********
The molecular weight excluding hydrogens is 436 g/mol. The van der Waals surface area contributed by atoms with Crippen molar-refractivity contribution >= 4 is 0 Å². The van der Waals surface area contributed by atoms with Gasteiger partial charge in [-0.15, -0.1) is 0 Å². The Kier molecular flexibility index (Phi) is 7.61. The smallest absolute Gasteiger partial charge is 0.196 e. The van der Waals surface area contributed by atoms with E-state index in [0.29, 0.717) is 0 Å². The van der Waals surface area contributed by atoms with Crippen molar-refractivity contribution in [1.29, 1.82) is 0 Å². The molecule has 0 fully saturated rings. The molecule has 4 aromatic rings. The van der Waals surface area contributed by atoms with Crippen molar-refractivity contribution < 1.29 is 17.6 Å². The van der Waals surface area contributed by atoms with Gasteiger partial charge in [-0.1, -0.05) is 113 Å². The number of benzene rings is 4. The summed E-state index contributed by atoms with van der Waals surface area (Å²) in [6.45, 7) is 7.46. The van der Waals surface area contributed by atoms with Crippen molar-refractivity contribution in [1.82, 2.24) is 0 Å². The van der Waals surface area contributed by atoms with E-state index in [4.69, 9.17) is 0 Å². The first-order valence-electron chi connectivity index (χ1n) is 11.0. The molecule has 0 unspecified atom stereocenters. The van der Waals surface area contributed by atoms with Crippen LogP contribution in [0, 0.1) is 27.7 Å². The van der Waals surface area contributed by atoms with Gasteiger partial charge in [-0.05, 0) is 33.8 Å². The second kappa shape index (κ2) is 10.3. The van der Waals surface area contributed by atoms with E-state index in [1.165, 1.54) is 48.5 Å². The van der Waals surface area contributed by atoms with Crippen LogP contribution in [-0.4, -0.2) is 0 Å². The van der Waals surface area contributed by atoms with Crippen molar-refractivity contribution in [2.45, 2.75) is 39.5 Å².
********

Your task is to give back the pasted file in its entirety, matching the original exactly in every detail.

The molecular weight excluding hydrogens is 436 g/mol. The van der Waals surface area contributed by atoms with Crippen molar-refractivity contribution >= 4 is 0 Å². The van der Waals surface area contributed by atoms with Gasteiger partial charge in [-0.15, -0.1) is 0 Å². The Kier molecular flexibility index (Phi) is 7.61. The smallest absolute Gasteiger partial charge is 0.196 e. The van der Waals surface area contributed by atoms with E-state index in [0.29, 0.717) is 0 Å². The van der Waals surface area contributed by atoms with Crippen molar-refractivity contribution in [1.29, 1.82) is 0 Å². The molecule has 0 fully saturated rings. The molecule has 4 aromatic rings. The van der Waals surface area contributed by atoms with Crippen molar-refractivity contribution < 1.29 is 17.6 Å². The van der Waals surface area contributed by atoms with Gasteiger partial charge in [-0.1, -0.05) is 113 Å². The number of benzene rings is 4. The summed E-state index contributed by atoms with van der Waals surface area (Å²) in [6.45, 7) is 7.46. The van der Waals surface area contributed by atoms with Crippen molar-refractivity contribution in [1.82, 2.24) is 0 Å². The van der Waals surface area contributed by atoms with E-state index in [4.69, 9.17) is 0 Å². The first-order valence-electron chi connectivity index (χ1n) is 11.0. The molecule has 0 unspecified atom stereocenters. The van der Waals surface area contributed by atoms with Crippen LogP contribution in [0, 0.1) is 27.7 Å². The van der Waals surface area contributed by atoms with Gasteiger partial charge in [-0.05, 0) is 33.8 Å². The second kappa shape index (κ2) is 10.3. The van der Waals surface area contributed by atoms with E-state index in [1.165, 1.54) is 48.5 Å². The van der Waals surface area contributed by atoms with Crippen LogP contribution in [-0.4, -0.2) is 0 Å². The van der Waals surface area contributed by atoms with Crippen molar-refractivity contribution in [2.45, 2.75) is 39.5 Å².